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The Rules for Deducting Child Care Expenses

by Heather Montgomery

No one wants an IRS agent knocking at the door because you filed the wrong deduction or credit. The IRS has several regulations governing who can claim child care expenses and the amount of the credit, these restrictions range from who qualifies as a dependent to the limits of the credit. Claiming child care expenses can reduce your tax burden, and might even bring you a refund on your tax return; this is something almost any parent can appreciate.

Eligible Tax Filers

According to IRS “Publication 503,” a tax filer who has one or more qualifying dependents that received child care can claim the credit. The IRS defines a qualifying dependent as a child who is under the age of 13, a spouse who is unable to care for himself, or a dependent unable to care for herself and who lived with the tax filer for more than half of the tax year. You can also claim the credit for a person who lived with you for more than half of the year, even if that person is not claimed as a dependent on your return because the individual earned more than $3,800, or filed a joint return with another tax filer, or if another taxpayer claimed you or your spouse as a dependent on another return.

Filing Status Restrictions

To claim the child care credit, the tax filer must file as single, head of household, qualifying widow or widower, or married and filing a joint return according to IRS Publication 503. If you are married and you file a separate return from your spouse, you can only claim the credit if you are legally separated or have been living apart for more than six months and the dependent lived with you for more than half the year, and if you paid more than half the dependent care costs and you pay for more than half of the cost to run your household. The IRS defines costs to run a household as rent, mortgage, property tax and food costs.

Work Requirement

To claim the credit both you and your spouse, if you are filing a joint return, must use the child care either to work or look for work, and you must have earned income in the tax year. If you or your spouse is a full-time student, then the full-time student is not required to earn any income to qualify for the credit. The IRS does place restrictions on the type of expenses you can deduct under the child care credit. For example, if you work only three days a week, but a qualifying person is caring for your child five days a week, you can only claim the entire cost of the week if there is no day-to-day option for day care. If your child care provider offers a day-to-day care option, you must figure your child care expense by including only the actual expense of child care for the days you were working. Overnight camps, child care during volunteer work and a babysitter for a night on the town do not meet the requirements for a child care expense, according to IRS Publication 503.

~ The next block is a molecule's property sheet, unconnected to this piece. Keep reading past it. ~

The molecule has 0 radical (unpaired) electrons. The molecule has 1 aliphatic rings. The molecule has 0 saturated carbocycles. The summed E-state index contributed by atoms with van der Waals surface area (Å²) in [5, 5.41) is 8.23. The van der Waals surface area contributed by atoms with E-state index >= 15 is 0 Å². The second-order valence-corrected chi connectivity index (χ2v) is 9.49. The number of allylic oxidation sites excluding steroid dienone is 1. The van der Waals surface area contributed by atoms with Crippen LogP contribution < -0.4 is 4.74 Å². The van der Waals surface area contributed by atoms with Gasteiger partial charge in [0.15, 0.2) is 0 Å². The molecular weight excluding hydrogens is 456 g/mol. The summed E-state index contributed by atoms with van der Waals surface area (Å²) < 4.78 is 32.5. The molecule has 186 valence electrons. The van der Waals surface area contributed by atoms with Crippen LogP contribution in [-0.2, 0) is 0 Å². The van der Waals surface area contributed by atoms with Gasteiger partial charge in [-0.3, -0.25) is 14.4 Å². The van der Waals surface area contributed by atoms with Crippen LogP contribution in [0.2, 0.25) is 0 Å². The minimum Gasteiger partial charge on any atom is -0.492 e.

Provider Restrictions

To claim the credit, you must pay a qualifying provider for the child care. A qualifying provider is someone who you do not claim as a dependent on your tax return. You must also list the name, address and tax identification number or social security number, if available, of the provider on your tax return. A family member can be a qualifying provider, as long as he is not your spouse or child under the age of 19. According to the rules in Publication 503, if you have an in-home housekeeper whose main role is to provide child care -- even if the housekeeper does other household duties -- you can use that expense as a qualifying dependent care cost. The IRS allows you to claim the cost of a preschool or educational center as long as your child has not reached kindergarten age and you were working during the time your child was at school. You can claim expenses you paid to a dependent care center, as long as that center cares for more than six individuals and meets all state and local regulations.

Credit Limits

The amount of the credit you receive cannot exceed the income you earn during the year. If you are married and you file a joint return, the credit cannot exceed the amount of the income received by the lesser-earning spouse. For example, if you earn $18,000 a year and your spouse earns $3,000 a year, your credit cannot exceed $3,000. The IRS limits the child care credit to $3,000 for one qualifying dependent and $6,000 for two or more qualifying dependents. The actual credit will be a percentage of the credit amount based on your adjusted gross income, between 20 and 35 percent.

Considerations

If you make pre-tax contributions to a child care savings account or you receive a child care benefit amount from your employer or a social service, your credit will be reduced by that amount. To file the child care credit you need to file Form 1040, Form 1040A, or Form 1040NR and include form 2441, all available at the IRS website. (Link in Resources).

About the Author

Based in Lakeland, FL., Heather Montgomery has been writing a popular celebrity parenting blog and several parenting and relationship articles since 2011. Her work also appears on eHow and Everyday Family and she focuses her writing on topics about parenting, crafts, education and family relationships. She is pursuing a Bachelor of Science in early education from Fort Hays State University.

Photo Credits

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